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Why do you need a network security checklist? Your business faces threats on many fronts, and the more users, devices, and applications you add, the more vulnerable your network becomes. Whether your business is small or large, consider your network security requirements. Then follow our five-step network security checklist to create a holistic security solution to prevent breaches and address issues quickly.

Start with these five steps:

1. Stop threats at the edge.

To prevent threats from getting in, your business must deploy a strong frontline defense at the edge of the network. Traditional firewalls are no longer sufficient.

However, next-generation firewalls (NGFWs) integrate Advanced Malware Protection (AMP), Next-Generation Intrusion Prevention System (NGIPS), Application Visibility Control (AVC), and URL filtering. With these capabilities, NGFWs protect organizations from modern threats.

Advanced threats

Inevitably, advanced malware and threats may evade initial detection. By deploying AMP, you gain malware protection for the network and know exactly where threats are at any given time. Adding NGIPS on the firewall can stop sophisticated network threats and exploit attempts. A next-generation firewall with AMP and NGIPS offers the most effective multilayer network security that sees and stops advanced threats.

  • Advanced Malware Protection improves detection capabilities, providing protection before, during, and after an attack. Before an attack, AMP uses an expansive database of global threat knowledge to strengthen defenses and block threats outright, before they get in. During an attack, AMP can automatically block malicious threats. Finally, AMP monitors all your internal files, detecting and removing malicious files that may have breached. In addition, AMP allows your network to see how the file evaded detection, so the network can be prepared in the future.
  • Next-Generation Intrusion Prevention Systems provide extensive, superior network visibility, comprehensive application and user awareness, and advanced threat protection against network intrusions and exploits. By providing contextual awareness to threats, an NGIPS can tie information about your network environment to specific threats, so you know which threats matter to you. In addition, an NGIPS combats malware by identifying files and file types as they traverse your network.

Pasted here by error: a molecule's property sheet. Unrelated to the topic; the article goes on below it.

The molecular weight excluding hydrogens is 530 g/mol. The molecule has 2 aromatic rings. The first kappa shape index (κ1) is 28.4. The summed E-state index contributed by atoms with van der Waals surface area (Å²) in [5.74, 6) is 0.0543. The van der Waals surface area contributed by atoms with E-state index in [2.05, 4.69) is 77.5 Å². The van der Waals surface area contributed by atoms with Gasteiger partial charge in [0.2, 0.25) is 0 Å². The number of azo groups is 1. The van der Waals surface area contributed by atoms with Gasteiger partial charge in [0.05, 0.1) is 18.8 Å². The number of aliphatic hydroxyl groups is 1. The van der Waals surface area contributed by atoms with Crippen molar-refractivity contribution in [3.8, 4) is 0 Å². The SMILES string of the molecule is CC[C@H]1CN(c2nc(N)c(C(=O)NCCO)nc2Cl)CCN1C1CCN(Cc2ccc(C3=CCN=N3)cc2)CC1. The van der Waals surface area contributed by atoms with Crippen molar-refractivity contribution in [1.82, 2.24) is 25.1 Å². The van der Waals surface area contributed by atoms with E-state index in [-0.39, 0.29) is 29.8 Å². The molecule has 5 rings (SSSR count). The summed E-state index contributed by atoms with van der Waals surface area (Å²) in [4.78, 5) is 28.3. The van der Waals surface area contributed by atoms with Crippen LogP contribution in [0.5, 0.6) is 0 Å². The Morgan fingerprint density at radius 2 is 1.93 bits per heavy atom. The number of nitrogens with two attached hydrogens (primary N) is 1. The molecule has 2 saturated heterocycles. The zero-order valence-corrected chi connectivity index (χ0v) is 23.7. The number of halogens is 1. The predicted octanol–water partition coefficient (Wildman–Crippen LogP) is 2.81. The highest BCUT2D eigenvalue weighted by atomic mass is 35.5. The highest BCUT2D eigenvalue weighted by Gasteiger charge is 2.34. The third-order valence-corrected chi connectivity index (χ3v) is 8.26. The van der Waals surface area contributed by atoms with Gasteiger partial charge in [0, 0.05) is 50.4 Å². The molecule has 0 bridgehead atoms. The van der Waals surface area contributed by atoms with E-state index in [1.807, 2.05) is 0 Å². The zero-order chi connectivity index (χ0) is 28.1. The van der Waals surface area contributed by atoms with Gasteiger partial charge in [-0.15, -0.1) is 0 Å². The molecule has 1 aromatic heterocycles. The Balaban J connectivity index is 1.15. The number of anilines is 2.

2. Protect users where they work.

Today over 50% of employees are mobile. As the way companies work changes, IT must change as well. A network security checklist must account for all the different locations and uses that employees demand in a business network.

Branch

When your business adds a branch, you must change your IT security strategy. Technologies such as software-defined WAN and secure Internet gateways can benefit multisite businesses.

  • Software-defined WAN (SD-WAN) is a new approach to network connectivity that lowers operational costs and improves resource usage for multisite deployments. With SD-WAN, network administrators can manage bandwidth more efficiently and provide high-level performance without sacrificing security or data privacy. SD-WAN allows smaller remote sites to connect over low-cost Internet links secured by VPN.
  • Secure Internet gateways (SIGs) provide powerful, overarching cloud security. Because 70% of attacks are distinct to the organization, businesses need a cloud security strategy that identifies attacks previously used on other organizations before they are launched on their organization. A cloud security strategy can deliver security at the DNS and IP layers, so you can defend against phishing, malware, and ransomware a step earlier. When security is integrated with the cloud, an attack on one location can be identified and immediately prevented at every other branch.

Mobile

For mobile security, technologies like a secure Internet gateway and a virtual private network are crucial.

  • Virtual private networks (VPNs) give workers an encrypted connection over the Internet to their corporate network. The encrypted connection helps ensure that sensitive data is safely transmitted. It prevents unauthorized people from eavesdropping on the traffic and allows the user to work remotely.

Applications

When accounting for branch and mobile connections, you strictly account for the physical location for your employees. How your employees work is crucial, too. Two critical components of network security include email security and cloud application security.